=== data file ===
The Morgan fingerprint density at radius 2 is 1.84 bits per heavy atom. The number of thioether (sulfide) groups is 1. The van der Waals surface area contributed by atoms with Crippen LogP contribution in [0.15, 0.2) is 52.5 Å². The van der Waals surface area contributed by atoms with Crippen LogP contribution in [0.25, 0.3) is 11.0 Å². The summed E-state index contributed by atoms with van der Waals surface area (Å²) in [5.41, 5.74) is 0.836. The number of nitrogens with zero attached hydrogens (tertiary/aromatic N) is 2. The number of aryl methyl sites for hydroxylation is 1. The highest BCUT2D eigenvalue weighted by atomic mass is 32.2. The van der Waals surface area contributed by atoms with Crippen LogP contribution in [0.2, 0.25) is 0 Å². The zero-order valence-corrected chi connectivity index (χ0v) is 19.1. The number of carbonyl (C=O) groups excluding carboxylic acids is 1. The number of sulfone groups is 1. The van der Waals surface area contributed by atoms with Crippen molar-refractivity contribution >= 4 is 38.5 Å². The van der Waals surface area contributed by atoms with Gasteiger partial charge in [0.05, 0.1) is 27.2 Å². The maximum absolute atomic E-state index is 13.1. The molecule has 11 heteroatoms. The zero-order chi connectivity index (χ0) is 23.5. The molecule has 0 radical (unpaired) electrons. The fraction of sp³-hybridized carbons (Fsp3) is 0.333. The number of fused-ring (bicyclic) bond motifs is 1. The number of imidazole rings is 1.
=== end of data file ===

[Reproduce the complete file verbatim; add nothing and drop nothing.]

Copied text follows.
The Morgan fingerprint density at radius 2 is 1.84 bits per heavy atom. The number of thioether (sulfide) groups is 1. The van der Waals surface area contributed by atoms with Crippen LogP contribution in [0.15, 0.2) is 52.5 Å². The van der Waals surface area contributed by atoms with Crippen LogP contribution in [0.25, 0.3) is 11.0 Å². The summed E-state index contributed by atoms with van der Waals surface area (Å²) in [5.41, 5.74) is 0.836. The number of nitrogens with zero attached hydrogens (tertiary/aromatic N) is 2. The number of aryl methyl sites for hydroxylation is 1. The highest BCUT2D eigenvalue weighted by atomic mass is 32.2. The van der Waals surface area contributed by atoms with Crippen LogP contribution in [0.2, 0.25) is 0 Å². The zero-order valence-corrected chi connectivity index (χ0v) is 19.1. The number of carbonyl (C=O) groups excluding carboxylic acids is 1. The number of sulfone groups is 1. The van der Waals surface area contributed by atoms with Crippen molar-refractivity contribution >= 4 is 38.5 Å². The van der Waals surface area contributed by atoms with Gasteiger partial charge in [0.05, 0.1) is 27.2 Å². The maximum absolute atomic E-state index is 13.1. The molecule has 11 heteroatoms. The zero-order chi connectivity index (χ0) is 23.5. The molecule has 0 radical (unpaired) electrons. The fraction of sp³-hybridized carbons (Fsp3) is 0.333. The number of fused-ring (bicyclic) bond motifs is 1. The number of imidazole rings is 1.